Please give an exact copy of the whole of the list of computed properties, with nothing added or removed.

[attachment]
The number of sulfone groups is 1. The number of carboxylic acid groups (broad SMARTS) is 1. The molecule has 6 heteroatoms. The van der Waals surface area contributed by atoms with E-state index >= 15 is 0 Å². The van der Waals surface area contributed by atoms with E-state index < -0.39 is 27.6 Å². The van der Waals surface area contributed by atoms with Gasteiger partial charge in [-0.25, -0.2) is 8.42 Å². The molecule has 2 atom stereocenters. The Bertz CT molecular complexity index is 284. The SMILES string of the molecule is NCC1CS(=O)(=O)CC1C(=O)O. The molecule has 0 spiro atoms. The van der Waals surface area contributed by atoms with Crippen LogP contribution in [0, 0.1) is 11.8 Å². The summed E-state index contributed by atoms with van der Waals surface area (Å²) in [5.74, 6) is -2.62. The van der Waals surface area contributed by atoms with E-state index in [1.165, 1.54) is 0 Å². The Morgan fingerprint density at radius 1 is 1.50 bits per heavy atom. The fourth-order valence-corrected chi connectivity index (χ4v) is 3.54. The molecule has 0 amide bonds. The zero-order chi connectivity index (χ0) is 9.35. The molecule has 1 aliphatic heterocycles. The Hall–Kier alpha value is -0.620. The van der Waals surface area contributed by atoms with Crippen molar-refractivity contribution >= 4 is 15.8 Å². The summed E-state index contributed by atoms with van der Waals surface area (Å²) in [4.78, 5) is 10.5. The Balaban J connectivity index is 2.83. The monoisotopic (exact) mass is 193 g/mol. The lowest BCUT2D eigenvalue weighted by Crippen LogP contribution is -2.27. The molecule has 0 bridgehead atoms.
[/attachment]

The number of sulfone groups is 1. The number of carboxylic acid groups (broad SMARTS) is 1. The molecule has 6 heteroatoms. The van der Waals surface area contributed by atoms with E-state index >= 15 is 0 Å². The van der Waals surface area contributed by atoms with E-state index < -0.39 is 27.6 Å². The van der Waals surface area contributed by atoms with Gasteiger partial charge in [-0.25, -0.2) is 8.42 Å². The molecule has 2 atom stereocenters. The Bertz CT molecular complexity index is 284. The SMILES string of the molecule is NCC1CS(=O)(=O)CC1C(=O)O. The molecule has 0 spiro atoms. The van der Waals surface area contributed by atoms with Crippen LogP contribution in [0, 0.1) is 11.8 Å². The summed E-state index contributed by atoms with van der Waals surface area (Å²) in [5.74, 6) is -2.62. The van der Waals surface area contributed by atoms with E-state index in [1.165, 1.54) is 0 Å². The Morgan fingerprint density at radius 1 is 1.50 bits per heavy atom. The fourth-order valence-corrected chi connectivity index (χ4v) is 3.54. The molecule has 0 amide bonds. The zero-order chi connectivity index (χ0) is 9.35. The molecule has 1 aliphatic heterocycles. The Hall–Kier alpha value is -0.620. The van der Waals surface area contributed by atoms with Crippen molar-refractivity contribution >= 4 is 15.8 Å². The summed E-state index contributed by atoms with van der Waals surface area (Å²) in [4.78, 5) is 10.5. The Balaban J connectivity index is 2.83. The monoisotopic (exact) mass is 193 g/mol. The lowest BCUT2D eigenvalue weighted by Crippen LogP contribution is -2.27. The molecule has 0 bridgehead atoms.